“I do not consider it my duty to die at the convenience of society. I do consider it my duty…to do everything in my power to ensure that I will never be the object of medical intervention that cannot restore my life but only prolong a costly living death.” Susan Jacoby concludes her story with these powerful lines.
We, has humans, had no choice in choosing whether we wanted to be born, or grow up into this world. For the longest part of our lives, society would dictate us and box us in its set rules: what we should wear, what we should eat, what we should be studying, what should we be doing for a living, whom we should marry, at what age should we get married, how many children should we have; the list is endless.
Death is a topic, that most people would like to shoo away, and push into oblivion. But dying is inevitable, and death can arrive to anyone at any time. People cannot bargain with death; yet people find it difficult to discuss one thing that they could have in at least under some control – dying.
Unlike his siblings and in-laws who died early without much medical intervention, my paternal grandfather, who is 73, has been through various medical interference in order to sustain his life. At the age of 40, he had his right leg amputated above the knee due to a blood clot. Both his kidneys have failed, and he has been going for dialysis for as long as I can remember. He has had two by-pass surgeries too. Recently he broke his left hipbone, and now has to be wheel-chaired around. When his hipbones were fine, he would wear his prosthetic leg and do various activities without needing help from anyone. Today as he is bound to a wheelchair, my grandfather has voiced his feelings: he severely dislikes and is irritated by having to rely on people for help. This is when my grandfather called a meeting with my father and my father’s younger brother. My grandfather got his advanced directives and wills ready. He requested a DNR form; and has told his children not to try to revive him anymore, or hook him up to medical devices in order to keep him alive.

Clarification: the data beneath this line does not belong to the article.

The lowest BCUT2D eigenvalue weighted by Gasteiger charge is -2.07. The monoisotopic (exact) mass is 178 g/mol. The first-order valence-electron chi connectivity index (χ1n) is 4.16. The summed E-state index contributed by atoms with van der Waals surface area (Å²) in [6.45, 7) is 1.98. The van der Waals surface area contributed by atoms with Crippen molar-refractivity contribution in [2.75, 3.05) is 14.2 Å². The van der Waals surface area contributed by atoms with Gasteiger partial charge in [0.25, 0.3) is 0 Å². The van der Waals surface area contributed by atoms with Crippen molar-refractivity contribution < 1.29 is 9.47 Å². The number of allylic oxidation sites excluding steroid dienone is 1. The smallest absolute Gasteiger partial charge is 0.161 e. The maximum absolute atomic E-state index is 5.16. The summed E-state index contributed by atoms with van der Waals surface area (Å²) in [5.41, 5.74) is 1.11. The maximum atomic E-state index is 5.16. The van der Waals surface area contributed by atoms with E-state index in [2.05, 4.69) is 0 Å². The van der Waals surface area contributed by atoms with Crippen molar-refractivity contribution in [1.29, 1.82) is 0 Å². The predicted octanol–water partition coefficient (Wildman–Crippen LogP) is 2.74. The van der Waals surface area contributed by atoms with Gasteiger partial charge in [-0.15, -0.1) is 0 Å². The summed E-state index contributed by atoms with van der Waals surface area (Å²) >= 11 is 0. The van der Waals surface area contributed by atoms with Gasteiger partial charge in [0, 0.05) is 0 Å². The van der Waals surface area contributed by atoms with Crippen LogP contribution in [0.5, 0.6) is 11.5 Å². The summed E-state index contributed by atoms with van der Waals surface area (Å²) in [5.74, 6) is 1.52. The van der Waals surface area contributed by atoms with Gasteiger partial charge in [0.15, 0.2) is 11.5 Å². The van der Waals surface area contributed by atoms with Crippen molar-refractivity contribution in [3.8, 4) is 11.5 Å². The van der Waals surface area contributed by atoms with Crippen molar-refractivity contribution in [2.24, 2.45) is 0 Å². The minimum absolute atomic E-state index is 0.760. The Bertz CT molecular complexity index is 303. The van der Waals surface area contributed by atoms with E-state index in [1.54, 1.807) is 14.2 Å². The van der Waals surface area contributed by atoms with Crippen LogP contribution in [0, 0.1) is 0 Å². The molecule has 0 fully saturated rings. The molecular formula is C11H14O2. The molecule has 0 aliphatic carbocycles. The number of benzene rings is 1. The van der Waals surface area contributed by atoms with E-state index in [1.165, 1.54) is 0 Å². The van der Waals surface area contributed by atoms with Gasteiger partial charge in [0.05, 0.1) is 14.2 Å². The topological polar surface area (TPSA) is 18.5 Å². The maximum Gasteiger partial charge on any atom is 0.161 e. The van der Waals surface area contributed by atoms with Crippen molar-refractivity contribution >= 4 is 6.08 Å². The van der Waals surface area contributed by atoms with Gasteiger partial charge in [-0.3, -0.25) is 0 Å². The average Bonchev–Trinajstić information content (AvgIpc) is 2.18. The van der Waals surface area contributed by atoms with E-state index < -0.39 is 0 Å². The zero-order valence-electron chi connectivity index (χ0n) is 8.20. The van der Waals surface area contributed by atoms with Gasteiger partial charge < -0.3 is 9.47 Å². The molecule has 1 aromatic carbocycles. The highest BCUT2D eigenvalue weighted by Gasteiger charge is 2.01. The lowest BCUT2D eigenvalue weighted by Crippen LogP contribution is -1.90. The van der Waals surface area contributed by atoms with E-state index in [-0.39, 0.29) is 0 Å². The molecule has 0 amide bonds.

Though this talk was hard, my grandfather has become the first person in my family who has talked about his wishes in regards to how he wants to die out. His talks, got a larger part of our family discussing their own deaths. Honestly, this has been a big step for my death-denying family. We are coming to terms with one of life’s biggest realities.
As a society, it is needed for death to be talked about more. Our instincts always guide us in dangerous situations to fight for our lives: survival is our basic instinct. But so is the avoidance of pain. Death is inevitable, so why don’t we focus on the avoidance and reduction of pain and suffering when we do arrive at our deathbeds? Why don’t we make that our end of life quest?
It is never too early to discuss our deaths, our advanced directives or our living wills. It is never too early to have an idea on whether we want to die out with or without extreme medical interventions. It is never too early to voice our ‘freedom’ of choices.
Too often, people are reluctant to make these choices as they know too little about choices offered at the end of life stages. My grandfather, has been a pioneer example for my family. At every hospital visit of his, he would engage in conversations with nurses and doctors, questioning them about his situation, questioning them about decisions he could partake in that involved his body. He made it a point to understand each and every medical procedure he went through: what it did, and what side effects it would leave him with.
My grandfather has voiced his feelings to his children about his ‘end of life quest’ and at the same time, entitled my father as his health care proxy: putting full faith in my father to act out his wishes for when my grandfather does arrive at his deathbed. My grandfather has requested to die out at home, surrounded by family.
Where you want to die is another important choice that people should start making as a part of end of life decisions. Would you rather die in a hospital, hooked to medical devices? or would you rather die in your house surrounded by your loved ones?
It is our responsibility to ourselves to decide what should be done to our bodies, for when at end of life or because of an accident. It is our responsibility to ask healthcare providers to explain and help us understand the various forms available for end of life decisions.
It is our responsibility too, as the family of a loved one who is facing an end of life situation, to oblige to their wishes. It is our responsibility to question heath-care provides, it is our right to know and understand the procedures healthcare providers wish to put our loved ones through.
People need to communicate freely with healthcare providers and families about end of life situations: it’s better to have an understanding of a wider array of options and decisions for end of life, rather than bounding ourselves and placing our lives and decisions in someone else’s hands. More knowledge for end of life decisions can protect more people, and save a larger number of people from extended pain and suffering.